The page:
But her attempts to get back into mainstream work failed. A job at a women's refuge was terminated after the court case hit the newspapers again. "A colleague asked if the woman was me. I said 'yes'. I was told my services were no longer required."
Then she got a job as head of education at a prison. "But before my start date they found out - I don't know how - and said that due to unforeseen circumstances my post was being taken away. They made it clear it was to do with my past."
Toni believes the stigma surrounding sex work stops many women from getting a career. Although prostitution is not illegal in England and Wales, associated activities such as kerb crawling and soliciting are - and there are proposals to outlaw paying for sex in brothels and massage parlours in an amendment to the Criminal Justice Bill due to go before Parliament.
The English Collective of Prostitutes believes another clause in the new Bill will further punish prostitutes by introducing compulsory rehabilitation that can result in 72 hours in prison if they don't attend - although a spokeswoman for the Home Office emphasises that this applies only to street-based prostitution and is intended to support sex workers.
Toni says: "With school employers it's the moralistic view. They don't want that type of person teaching their children. But I find it difficult because many teachers have gone from school to college to university and back to school, and haven't really seen life. They have to teach subjects to vulnerable children that they haven't got a clue about."
She compares the life of a teacher to that of an escort. "Working in the industry was like teaching in that when you're standing in front of a class you become a different person. I was intelligent enough to have what I call 'the switch'. When I went to work I was a different person. It's the same if you're a teacher."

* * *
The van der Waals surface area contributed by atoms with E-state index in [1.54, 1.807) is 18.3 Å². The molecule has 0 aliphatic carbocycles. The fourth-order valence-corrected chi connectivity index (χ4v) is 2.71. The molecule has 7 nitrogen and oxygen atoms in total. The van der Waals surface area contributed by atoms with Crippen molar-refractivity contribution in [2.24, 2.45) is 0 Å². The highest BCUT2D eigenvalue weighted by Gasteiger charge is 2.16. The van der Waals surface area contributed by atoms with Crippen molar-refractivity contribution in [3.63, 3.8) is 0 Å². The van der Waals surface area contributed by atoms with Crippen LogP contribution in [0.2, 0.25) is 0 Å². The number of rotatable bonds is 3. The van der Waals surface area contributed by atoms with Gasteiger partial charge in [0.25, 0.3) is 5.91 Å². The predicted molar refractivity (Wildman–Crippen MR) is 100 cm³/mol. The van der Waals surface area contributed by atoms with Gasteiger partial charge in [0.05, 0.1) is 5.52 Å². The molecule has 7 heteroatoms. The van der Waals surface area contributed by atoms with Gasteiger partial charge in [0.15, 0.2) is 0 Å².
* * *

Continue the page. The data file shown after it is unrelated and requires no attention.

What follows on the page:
As a prostitute she often took on the role of a teacher, too. "You sometimes got virgins coming to you who didn't want their first night with their wives to be a bad experience, so they went to someone who had knowledge about the sexual act and how to make it pleasurable."
She says her experiences led her to believe the sex education pupils receive in schools is inadequate. "I'd had to deliver it in the past and all I was allowed to talk about were venereal diseases and contraception. There's loads more they should know, about technique, feelings and the vulnerability of women and girls."
As well as working as a prostitute, Toni later ran an escort agency, taking bookings, vetting girls and clients and making sure they went out with a trained driver. Again, it was a move driven by financial necessity. The girls, she says, gave her voluntary contributions that covered the bills and basics. Her husband also worked as a driver for them.
"He was supportive, although, like a lot of men, he had issues over the fact he wasn't providing for the family."
Toni is now on incapacity benefit because she suffers from post-traumatic stress syndrome triggered by the rape, which makes her nervous working around men. She has also been ostracised by her family and friends after the court case came to light and they discovered what she did for a living.
Toni does not have glowing memories of her time as a prostitute, but sees it as something she had to do to make ends meet during a difficult time. Her biggest bugbear is the criminalisation of the profession.
"If you criminalise it, women like myself have less chance of returning to a mainstream job. And they have lots of skills. People have a narrow view of prostitution, that it's all short skirts, low tops and drugs, but that's only a small number of people."
Some names have been changed.
THE NAKED TRUTH
- There are an estimated 80,000 prostitutes working in the UK, according to the Home Office.
- The proportion of men who have paid for heterosexual sex increased from 5.6 per cent in 1990 to 9 per cent in 2000, according to research published in the British Medical Journal in 2005.
- 6 per cent of students say they have friends who sell sex to fund their degrees, according to a 2006 study by Kingston University.